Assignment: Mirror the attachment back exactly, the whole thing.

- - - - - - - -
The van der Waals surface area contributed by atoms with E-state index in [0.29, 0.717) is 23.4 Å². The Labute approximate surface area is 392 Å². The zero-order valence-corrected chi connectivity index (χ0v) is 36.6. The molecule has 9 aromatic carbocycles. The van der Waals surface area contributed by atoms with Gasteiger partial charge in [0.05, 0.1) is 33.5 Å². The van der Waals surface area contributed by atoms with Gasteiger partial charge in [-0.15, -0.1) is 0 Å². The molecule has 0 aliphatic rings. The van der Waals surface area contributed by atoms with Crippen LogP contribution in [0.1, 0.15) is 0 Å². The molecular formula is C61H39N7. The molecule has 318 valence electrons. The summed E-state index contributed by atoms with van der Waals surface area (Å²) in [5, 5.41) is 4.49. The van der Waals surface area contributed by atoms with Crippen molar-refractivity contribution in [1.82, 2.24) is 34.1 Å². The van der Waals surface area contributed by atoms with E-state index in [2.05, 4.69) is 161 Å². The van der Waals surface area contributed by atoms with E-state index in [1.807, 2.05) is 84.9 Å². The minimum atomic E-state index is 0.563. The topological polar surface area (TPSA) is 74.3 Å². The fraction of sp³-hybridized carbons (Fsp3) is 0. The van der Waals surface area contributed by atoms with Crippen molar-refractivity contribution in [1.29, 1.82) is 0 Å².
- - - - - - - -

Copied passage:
The van der Waals surface area contributed by atoms with E-state index in [0.29, 0.717) is 23.4 Å². The Labute approximate surface area is 392 Å². The zero-order valence-corrected chi connectivity index (χ0v) is 36.6. The molecule has 9 aromatic carbocycles. The van der Waals surface area contributed by atoms with Gasteiger partial charge in [0.05, 0.1) is 33.5 Å². The van der Waals surface area contributed by atoms with Gasteiger partial charge in [-0.15, -0.1) is 0 Å². The molecule has 0 aliphatic rings. The van der Waals surface area contributed by atoms with Crippen LogP contribution in [0.1, 0.15) is 0 Å². The molecular formula is C61H39N7. The molecule has 318 valence electrons. The summed E-state index contributed by atoms with van der Waals surface area (Å²) in [5, 5.41) is 4.49. The van der Waals surface area contributed by atoms with Crippen molar-refractivity contribution in [1.82, 2.24) is 34.1 Å². The van der Waals surface area contributed by atoms with E-state index in [2.05, 4.69) is 161 Å². The van der Waals surface area contributed by atoms with E-state index in [1.807, 2.05) is 84.9 Å². The minimum atomic E-state index is 0.563. The topological polar surface area (TPSA) is 74.3 Å². The fraction of sp³-hybridized carbons (Fsp3) is 0. The van der Waals surface area contributed by atoms with Crippen molar-refractivity contribution in [1.29, 1.82) is 0 Å².